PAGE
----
In this pristine rain forest whose unending eco-cycles have endured across eons of time, I was reminded of another unfolding evolution. The divine Breath that gives life to the intricate natural world has breathed a distinctive life into the human creation. Down through the centuries the Creator has stirred within the spirits and affairs of humankind, touching lives and shaping the course of history. The church, like great trees of the eco-forest, is one of the more visible manifestations of this creative force. And like trees, the unfolding history of the church can be charted in both the new shoots that spring forth in every season and in the decayed remains out of which they emerge.
There still exist rare towering giants that have remained for centuries, magnificent specimens that have endured the storms of conflict and fires of persecution. But old-growth forests inevitably yield to the ravages of time. Winds of adversity, political climate change, pathologies of various sorts, and old age all take their toll. Roots weaken, limbs fall, strength ebbs and one by one these once vital structures topple to the earth and quietly disappear. It is the cycle of life – institutional life as well as that of the natural world.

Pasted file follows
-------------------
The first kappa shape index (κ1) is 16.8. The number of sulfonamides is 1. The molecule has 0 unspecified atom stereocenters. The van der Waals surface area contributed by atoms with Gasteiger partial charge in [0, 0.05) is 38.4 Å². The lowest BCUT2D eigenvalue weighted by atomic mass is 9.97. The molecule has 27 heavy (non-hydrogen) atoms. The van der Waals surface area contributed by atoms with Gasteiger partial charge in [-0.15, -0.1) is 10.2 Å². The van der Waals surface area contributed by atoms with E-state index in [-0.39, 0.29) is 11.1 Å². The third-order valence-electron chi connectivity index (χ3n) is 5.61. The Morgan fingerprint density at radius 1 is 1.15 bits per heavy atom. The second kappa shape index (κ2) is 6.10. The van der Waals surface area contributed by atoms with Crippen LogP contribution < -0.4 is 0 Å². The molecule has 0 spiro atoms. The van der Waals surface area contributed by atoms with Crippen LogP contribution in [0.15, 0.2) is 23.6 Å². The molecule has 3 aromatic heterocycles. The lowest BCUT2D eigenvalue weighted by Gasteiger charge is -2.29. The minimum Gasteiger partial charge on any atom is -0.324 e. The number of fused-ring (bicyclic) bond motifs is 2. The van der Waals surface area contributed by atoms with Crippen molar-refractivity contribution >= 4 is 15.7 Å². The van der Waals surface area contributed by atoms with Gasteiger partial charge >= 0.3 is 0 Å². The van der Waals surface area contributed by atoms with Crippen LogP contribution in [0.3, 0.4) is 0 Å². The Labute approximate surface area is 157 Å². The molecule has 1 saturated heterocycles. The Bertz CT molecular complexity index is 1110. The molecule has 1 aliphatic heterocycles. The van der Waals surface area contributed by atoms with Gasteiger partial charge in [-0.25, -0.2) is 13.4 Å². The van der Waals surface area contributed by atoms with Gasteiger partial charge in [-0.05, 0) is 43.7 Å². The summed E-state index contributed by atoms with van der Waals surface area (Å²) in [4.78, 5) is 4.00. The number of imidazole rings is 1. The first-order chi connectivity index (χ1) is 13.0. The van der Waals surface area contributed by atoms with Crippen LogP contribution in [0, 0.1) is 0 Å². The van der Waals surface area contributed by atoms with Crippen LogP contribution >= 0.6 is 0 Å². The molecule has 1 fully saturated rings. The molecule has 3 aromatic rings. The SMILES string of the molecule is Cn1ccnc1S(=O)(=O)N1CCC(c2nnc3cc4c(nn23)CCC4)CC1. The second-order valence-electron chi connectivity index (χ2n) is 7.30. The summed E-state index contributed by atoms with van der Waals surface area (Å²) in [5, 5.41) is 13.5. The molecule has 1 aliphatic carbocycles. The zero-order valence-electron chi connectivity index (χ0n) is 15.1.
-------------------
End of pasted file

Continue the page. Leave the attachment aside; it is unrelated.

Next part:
The Western church is in such a decline. Viewed against the backdrop of history, however, the current demise of denominations is predictable. In time, all institutions follow a similar pattern. They begin as fresh movements, new and exciting, abundant with vision and creativity. But in order to survive, a movement must development structural strength – mission statement, doctrinal distinctives, leadership structure, decision-making processes.